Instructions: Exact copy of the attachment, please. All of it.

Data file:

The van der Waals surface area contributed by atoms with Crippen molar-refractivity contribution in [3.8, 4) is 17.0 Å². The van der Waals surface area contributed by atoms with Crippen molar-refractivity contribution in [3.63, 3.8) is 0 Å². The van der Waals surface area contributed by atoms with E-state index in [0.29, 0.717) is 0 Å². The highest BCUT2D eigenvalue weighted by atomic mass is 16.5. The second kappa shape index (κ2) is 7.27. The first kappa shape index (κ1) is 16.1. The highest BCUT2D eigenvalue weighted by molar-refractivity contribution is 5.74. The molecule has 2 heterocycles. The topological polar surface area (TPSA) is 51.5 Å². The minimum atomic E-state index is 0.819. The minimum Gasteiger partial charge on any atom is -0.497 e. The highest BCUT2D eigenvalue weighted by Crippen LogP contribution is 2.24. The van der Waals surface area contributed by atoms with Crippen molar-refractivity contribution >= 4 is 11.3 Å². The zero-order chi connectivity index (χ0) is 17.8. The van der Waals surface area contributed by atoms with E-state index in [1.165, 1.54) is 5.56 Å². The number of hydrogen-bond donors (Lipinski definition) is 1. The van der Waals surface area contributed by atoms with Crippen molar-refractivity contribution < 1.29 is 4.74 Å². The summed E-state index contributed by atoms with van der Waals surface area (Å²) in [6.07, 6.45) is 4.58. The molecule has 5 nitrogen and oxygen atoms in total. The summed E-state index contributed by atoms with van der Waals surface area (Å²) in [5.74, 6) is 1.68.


The van der Waals surface area contributed by atoms with Crippen molar-refractivity contribution in [3.8, 4) is 17.0 Å². The van der Waals surface area contributed by atoms with Crippen molar-refractivity contribution in [3.63, 3.8) is 0 Å². The van der Waals surface area contributed by atoms with E-state index in [0.29, 0.717) is 0 Å². The highest BCUT2D eigenvalue weighted by atomic mass is 16.5. The second kappa shape index (κ2) is 7.27. The first kappa shape index (κ1) is 16.1. The highest BCUT2D eigenvalue weighted by molar-refractivity contribution is 5.74. The molecule has 2 heterocycles. The topological polar surface area (TPSA) is 51.5 Å². The minimum atomic E-state index is 0.819. The minimum Gasteiger partial charge on any atom is -0.497 e. The highest BCUT2D eigenvalue weighted by Crippen LogP contribution is 2.24. The van der Waals surface area contributed by atoms with Crippen molar-refractivity contribution >= 4 is 11.3 Å². The zero-order chi connectivity index (χ0) is 17.8. The van der Waals surface area contributed by atoms with E-state index in [1.165, 1.54) is 5.56 Å². The number of hydrogen-bond donors (Lipinski definition) is 1. The van der Waals surface area contributed by atoms with Crippen molar-refractivity contribution < 1.29 is 4.74 Å². The summed E-state index contributed by atoms with van der Waals surface area (Å²) in [6.07, 6.45) is 4.58. The molecule has 5 nitrogen and oxygen atoms in total. The summed E-state index contributed by atoms with van der Waals surface area (Å²) in [5.74, 6) is 1.68.